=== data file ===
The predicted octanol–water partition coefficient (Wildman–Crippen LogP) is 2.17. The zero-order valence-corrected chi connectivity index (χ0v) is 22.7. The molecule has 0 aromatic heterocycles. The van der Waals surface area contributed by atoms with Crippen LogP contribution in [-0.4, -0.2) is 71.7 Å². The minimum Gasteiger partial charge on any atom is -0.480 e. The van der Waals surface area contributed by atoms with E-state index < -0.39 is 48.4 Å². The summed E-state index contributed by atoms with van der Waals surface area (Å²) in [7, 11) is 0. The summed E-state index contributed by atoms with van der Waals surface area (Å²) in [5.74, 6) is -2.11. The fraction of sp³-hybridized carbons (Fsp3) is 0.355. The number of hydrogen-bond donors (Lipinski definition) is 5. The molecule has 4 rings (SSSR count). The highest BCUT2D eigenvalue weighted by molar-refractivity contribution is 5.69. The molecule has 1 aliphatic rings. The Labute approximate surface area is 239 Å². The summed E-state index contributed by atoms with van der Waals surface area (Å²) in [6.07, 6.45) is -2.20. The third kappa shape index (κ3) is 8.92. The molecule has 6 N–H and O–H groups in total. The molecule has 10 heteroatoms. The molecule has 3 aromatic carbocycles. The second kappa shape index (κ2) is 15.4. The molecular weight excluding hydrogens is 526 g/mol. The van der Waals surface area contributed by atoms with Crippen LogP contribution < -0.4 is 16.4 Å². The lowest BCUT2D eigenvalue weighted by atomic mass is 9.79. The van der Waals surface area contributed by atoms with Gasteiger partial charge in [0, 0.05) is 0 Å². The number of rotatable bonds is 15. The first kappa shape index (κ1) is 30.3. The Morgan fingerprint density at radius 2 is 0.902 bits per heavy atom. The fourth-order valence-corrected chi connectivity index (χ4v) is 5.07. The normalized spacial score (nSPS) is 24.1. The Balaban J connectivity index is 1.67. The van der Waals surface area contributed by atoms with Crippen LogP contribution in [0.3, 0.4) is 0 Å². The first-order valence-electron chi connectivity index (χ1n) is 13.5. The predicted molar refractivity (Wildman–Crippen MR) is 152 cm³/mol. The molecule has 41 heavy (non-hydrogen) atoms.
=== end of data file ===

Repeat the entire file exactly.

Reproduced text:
The predicted octanol–water partition coefficient (Wildman–Crippen LogP) is 2.17. The zero-order valence-corrected chi connectivity index (χ0v) is 22.7. The molecule has 0 aromatic heterocycles. The van der Waals surface area contributed by atoms with Crippen LogP contribution in [-0.4, -0.2) is 71.7 Å². The minimum Gasteiger partial charge on any atom is -0.480 e. The van der Waals surface area contributed by atoms with E-state index < -0.39 is 48.4 Å². The summed E-state index contributed by atoms with van der Waals surface area (Å²) in [7, 11) is 0. The summed E-state index contributed by atoms with van der Waals surface area (Å²) in [5.74, 6) is -2.11. The fraction of sp³-hybridized carbons (Fsp3) is 0.355. The number of hydrogen-bond donors (Lipinski definition) is 5. The molecule has 4 rings (SSSR count). The highest BCUT2D eigenvalue weighted by molar-refractivity contribution is 5.69. The molecule has 1 aliphatic rings. The Labute approximate surface area is 239 Å². The summed E-state index contributed by atoms with van der Waals surface area (Å²) in [6.07, 6.45) is -2.20. The third kappa shape index (κ3) is 8.92. The molecule has 6 N–H and O–H groups in total. The molecule has 10 heteroatoms. The molecule has 3 aromatic carbocycles. The second kappa shape index (κ2) is 15.4. The molecular weight excluding hydrogens is 526 g/mol. The van der Waals surface area contributed by atoms with Crippen LogP contribution < -0.4 is 16.4 Å². The lowest BCUT2D eigenvalue weighted by atomic mass is 9.79. The van der Waals surface area contributed by atoms with Gasteiger partial charge in [0, 0.05) is 0 Å². The number of rotatable bonds is 15. The first kappa shape index (κ1) is 30.3. The Morgan fingerprint density at radius 2 is 0.902 bits per heavy atom. The fourth-order valence-corrected chi connectivity index (χ4v) is 5.07. The normalized spacial score (nSPS) is 24.1. The Balaban J connectivity index is 1.67. The van der Waals surface area contributed by atoms with Crippen LogP contribution in [0.3, 0.4) is 0 Å². The first-order valence-electron chi connectivity index (χ1n) is 13.5. The predicted molar refractivity (Wildman–Crippen MR) is 152 cm³/mol. The molecule has 41 heavy (non-hydrogen) atoms.